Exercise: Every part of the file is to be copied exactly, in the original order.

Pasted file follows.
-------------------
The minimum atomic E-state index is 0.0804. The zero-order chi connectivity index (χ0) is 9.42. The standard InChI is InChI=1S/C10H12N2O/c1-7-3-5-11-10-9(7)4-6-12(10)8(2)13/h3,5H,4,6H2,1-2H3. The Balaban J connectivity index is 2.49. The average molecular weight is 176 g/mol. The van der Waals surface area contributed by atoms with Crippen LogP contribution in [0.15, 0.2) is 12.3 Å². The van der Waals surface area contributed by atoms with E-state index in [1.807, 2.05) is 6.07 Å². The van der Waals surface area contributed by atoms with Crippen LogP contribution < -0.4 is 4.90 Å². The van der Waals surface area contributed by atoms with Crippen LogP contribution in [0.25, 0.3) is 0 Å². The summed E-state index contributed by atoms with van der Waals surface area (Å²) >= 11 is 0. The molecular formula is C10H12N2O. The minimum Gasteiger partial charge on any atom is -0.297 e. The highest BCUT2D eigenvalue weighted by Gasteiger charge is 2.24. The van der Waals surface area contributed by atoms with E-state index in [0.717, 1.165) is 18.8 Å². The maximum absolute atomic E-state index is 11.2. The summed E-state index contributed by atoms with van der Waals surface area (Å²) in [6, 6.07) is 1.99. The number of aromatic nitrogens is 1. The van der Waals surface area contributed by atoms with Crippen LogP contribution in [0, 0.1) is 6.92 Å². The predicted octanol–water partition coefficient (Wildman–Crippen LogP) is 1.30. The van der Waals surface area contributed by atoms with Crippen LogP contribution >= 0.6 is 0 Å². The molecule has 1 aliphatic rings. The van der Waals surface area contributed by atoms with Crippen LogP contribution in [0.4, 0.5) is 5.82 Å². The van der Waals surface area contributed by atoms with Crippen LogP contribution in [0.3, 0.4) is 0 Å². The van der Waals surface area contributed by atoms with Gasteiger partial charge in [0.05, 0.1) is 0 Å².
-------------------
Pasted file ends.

The minimum atomic E-state index is 0.0804. The zero-order chi connectivity index (χ0) is 9.42. The standard InChI is InChI=1S/C10H12N2O/c1-7-3-5-11-10-9(7)4-6-12(10)8(2)13/h3,5H,4,6H2,1-2H3. The Balaban J connectivity index is 2.49. The average molecular weight is 176 g/mol. The van der Waals surface area contributed by atoms with Crippen LogP contribution in [0.15, 0.2) is 12.3 Å². The van der Waals surface area contributed by atoms with E-state index in [1.807, 2.05) is 6.07 Å². The van der Waals surface area contributed by atoms with Crippen LogP contribution < -0.4 is 4.90 Å². The van der Waals surface area contributed by atoms with Crippen LogP contribution in [0.25, 0.3) is 0 Å². The summed E-state index contributed by atoms with van der Waals surface area (Å²) >= 11 is 0. The molecular formula is C10H12N2O. The minimum Gasteiger partial charge on any atom is -0.297 e. The highest BCUT2D eigenvalue weighted by Gasteiger charge is 2.24. The van der Waals surface area contributed by atoms with E-state index in [0.717, 1.165) is 18.8 Å². The maximum absolute atomic E-state index is 11.2. The summed E-state index contributed by atoms with van der Waals surface area (Å²) in [6, 6.07) is 1.99. The number of aromatic nitrogens is 1. The van der Waals surface area contributed by atoms with Crippen LogP contribution in [0, 0.1) is 6.92 Å². The predicted octanol–water partition coefficient (Wildman–Crippen LogP) is 1.30. The van der Waals surface area contributed by atoms with Crippen LogP contribution >= 0.6 is 0 Å². The molecule has 1 aliphatic rings. The van der Waals surface area contributed by atoms with Crippen LogP contribution in [0.4, 0.5) is 5.82 Å². The van der Waals surface area contributed by atoms with Crippen LogP contribution in [0.3, 0.4) is 0 Å². The van der Waals surface area contributed by atoms with Gasteiger partial charge in [0.05, 0.1) is 0 Å².